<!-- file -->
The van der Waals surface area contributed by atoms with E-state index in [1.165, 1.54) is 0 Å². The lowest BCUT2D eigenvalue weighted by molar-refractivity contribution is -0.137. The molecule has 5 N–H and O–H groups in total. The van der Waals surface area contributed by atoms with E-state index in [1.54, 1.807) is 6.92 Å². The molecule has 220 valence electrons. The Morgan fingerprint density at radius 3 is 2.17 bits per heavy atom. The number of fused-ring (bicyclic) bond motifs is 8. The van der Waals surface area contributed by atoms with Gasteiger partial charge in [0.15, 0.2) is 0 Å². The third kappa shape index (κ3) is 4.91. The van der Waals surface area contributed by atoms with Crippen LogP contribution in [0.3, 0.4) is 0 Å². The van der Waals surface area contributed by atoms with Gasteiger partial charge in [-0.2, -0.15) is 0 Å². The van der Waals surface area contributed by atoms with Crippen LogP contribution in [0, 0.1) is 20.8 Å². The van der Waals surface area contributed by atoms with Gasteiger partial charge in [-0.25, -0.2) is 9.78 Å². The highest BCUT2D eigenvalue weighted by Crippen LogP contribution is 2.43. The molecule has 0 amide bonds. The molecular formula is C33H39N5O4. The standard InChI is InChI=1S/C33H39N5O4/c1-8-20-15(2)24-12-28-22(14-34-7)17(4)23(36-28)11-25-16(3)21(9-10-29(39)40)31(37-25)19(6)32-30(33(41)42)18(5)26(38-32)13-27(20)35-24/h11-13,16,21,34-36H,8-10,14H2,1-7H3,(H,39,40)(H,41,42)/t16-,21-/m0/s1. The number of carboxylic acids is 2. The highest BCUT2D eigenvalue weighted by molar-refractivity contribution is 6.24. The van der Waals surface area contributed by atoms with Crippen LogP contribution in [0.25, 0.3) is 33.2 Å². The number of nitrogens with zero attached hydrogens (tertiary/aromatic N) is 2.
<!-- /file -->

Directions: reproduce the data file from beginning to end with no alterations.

The van der Waals surface area contributed by atoms with E-state index in [1.165, 1.54) is 0 Å². The lowest BCUT2D eigenvalue weighted by molar-refractivity contribution is -0.137. The molecule has 5 N–H and O–H groups in total. The van der Waals surface area contributed by atoms with E-state index in [1.54, 1.807) is 6.92 Å². The molecule has 220 valence electrons. The Morgan fingerprint density at radius 3 is 2.17 bits per heavy atom. The number of fused-ring (bicyclic) bond motifs is 8. The van der Waals surface area contributed by atoms with Gasteiger partial charge in [0.15, 0.2) is 0 Å². The third kappa shape index (κ3) is 4.91. The van der Waals surface area contributed by atoms with Crippen LogP contribution in [0.3, 0.4) is 0 Å². The van der Waals surface area contributed by atoms with Gasteiger partial charge in [-0.2, -0.15) is 0 Å². The van der Waals surface area contributed by atoms with Crippen LogP contribution in [0, 0.1) is 20.8 Å². The van der Waals surface area contributed by atoms with Gasteiger partial charge in [-0.25, -0.2) is 9.78 Å². The highest BCUT2D eigenvalue weighted by Crippen LogP contribution is 2.43. The molecule has 0 amide bonds. The molecular formula is C33H39N5O4. The standard InChI is InChI=1S/C33H39N5O4/c1-8-20-15(2)24-12-28-22(14-34-7)17(4)23(36-28)11-25-16(3)21(9-10-29(39)40)31(37-25)19(6)32-30(33(41)42)18(5)26(38-32)13-27(20)35-24/h11-13,16,21,34-36H,8-10,14H2,1-7H3,(H,39,40)(H,41,42)/t16-,21-/m0/s1. The number of carboxylic acids is 2. The highest BCUT2D eigenvalue weighted by molar-refractivity contribution is 6.24. The van der Waals surface area contributed by atoms with Crippen LogP contribution in [0.25, 0.3) is 33.2 Å². The number of nitrogens with zero attached hydrogens (tertiary/aromatic N) is 2.